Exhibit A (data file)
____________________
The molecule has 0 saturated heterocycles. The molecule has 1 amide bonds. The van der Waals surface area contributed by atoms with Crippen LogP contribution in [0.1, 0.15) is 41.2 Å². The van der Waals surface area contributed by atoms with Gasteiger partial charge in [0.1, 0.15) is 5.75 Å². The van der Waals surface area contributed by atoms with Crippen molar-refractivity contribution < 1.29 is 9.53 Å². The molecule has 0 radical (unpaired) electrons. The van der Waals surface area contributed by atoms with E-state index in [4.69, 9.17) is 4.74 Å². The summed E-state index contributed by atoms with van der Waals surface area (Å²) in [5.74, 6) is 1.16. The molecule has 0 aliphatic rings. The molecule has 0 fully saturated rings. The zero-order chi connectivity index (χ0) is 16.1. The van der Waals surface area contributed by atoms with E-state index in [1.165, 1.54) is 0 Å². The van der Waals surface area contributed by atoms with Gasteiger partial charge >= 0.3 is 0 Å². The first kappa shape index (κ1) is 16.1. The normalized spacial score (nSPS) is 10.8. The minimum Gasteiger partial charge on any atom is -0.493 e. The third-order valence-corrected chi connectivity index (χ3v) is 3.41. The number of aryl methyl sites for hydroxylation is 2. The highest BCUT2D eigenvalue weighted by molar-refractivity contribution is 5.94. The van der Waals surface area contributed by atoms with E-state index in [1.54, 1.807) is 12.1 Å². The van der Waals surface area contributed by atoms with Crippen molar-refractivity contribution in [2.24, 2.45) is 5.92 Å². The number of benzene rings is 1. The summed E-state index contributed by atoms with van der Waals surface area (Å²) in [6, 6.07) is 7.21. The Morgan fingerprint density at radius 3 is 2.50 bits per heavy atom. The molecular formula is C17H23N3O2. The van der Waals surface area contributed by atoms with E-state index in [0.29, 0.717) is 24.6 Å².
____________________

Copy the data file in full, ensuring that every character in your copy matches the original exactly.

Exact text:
The molecule has 0 saturated heterocycles. The molecule has 1 amide bonds. The van der Waals surface area contributed by atoms with Crippen LogP contribution in [0.1, 0.15) is 41.2 Å². The van der Waals surface area contributed by atoms with Gasteiger partial charge in [0.1, 0.15) is 5.75 Å². The van der Waals surface area contributed by atoms with Crippen molar-refractivity contribution < 1.29 is 9.53 Å². The molecule has 0 radical (unpaired) electrons. The van der Waals surface area contributed by atoms with E-state index in [4.69, 9.17) is 4.74 Å². The summed E-state index contributed by atoms with van der Waals surface area (Å²) in [5.74, 6) is 1.16. The molecule has 0 aliphatic rings. The molecule has 0 fully saturated rings. The zero-order chi connectivity index (χ0) is 16.1. The van der Waals surface area contributed by atoms with E-state index in [1.165, 1.54) is 0 Å². The van der Waals surface area contributed by atoms with Gasteiger partial charge >= 0.3 is 0 Å². The first kappa shape index (κ1) is 16.1. The normalized spacial score (nSPS) is 10.8. The minimum Gasteiger partial charge on any atom is -0.493 e. The third-order valence-corrected chi connectivity index (χ3v) is 3.41. The number of aryl methyl sites for hydroxylation is 2. The highest BCUT2D eigenvalue weighted by molar-refractivity contribution is 5.94. The van der Waals surface area contributed by atoms with E-state index in [1.54, 1.807) is 12.1 Å². The van der Waals surface area contributed by atoms with Crippen molar-refractivity contribution in [2.24, 2.45) is 5.92 Å². The number of benzene rings is 1. The summed E-state index contributed by atoms with van der Waals surface area (Å²) in [6, 6.07) is 7.21. The Morgan fingerprint density at radius 3 is 2.50 bits per heavy atom. The molecular formula is C17H23N3O2. The van der Waals surface area contributed by atoms with E-state index in [0.29, 0.717) is 24.6 Å².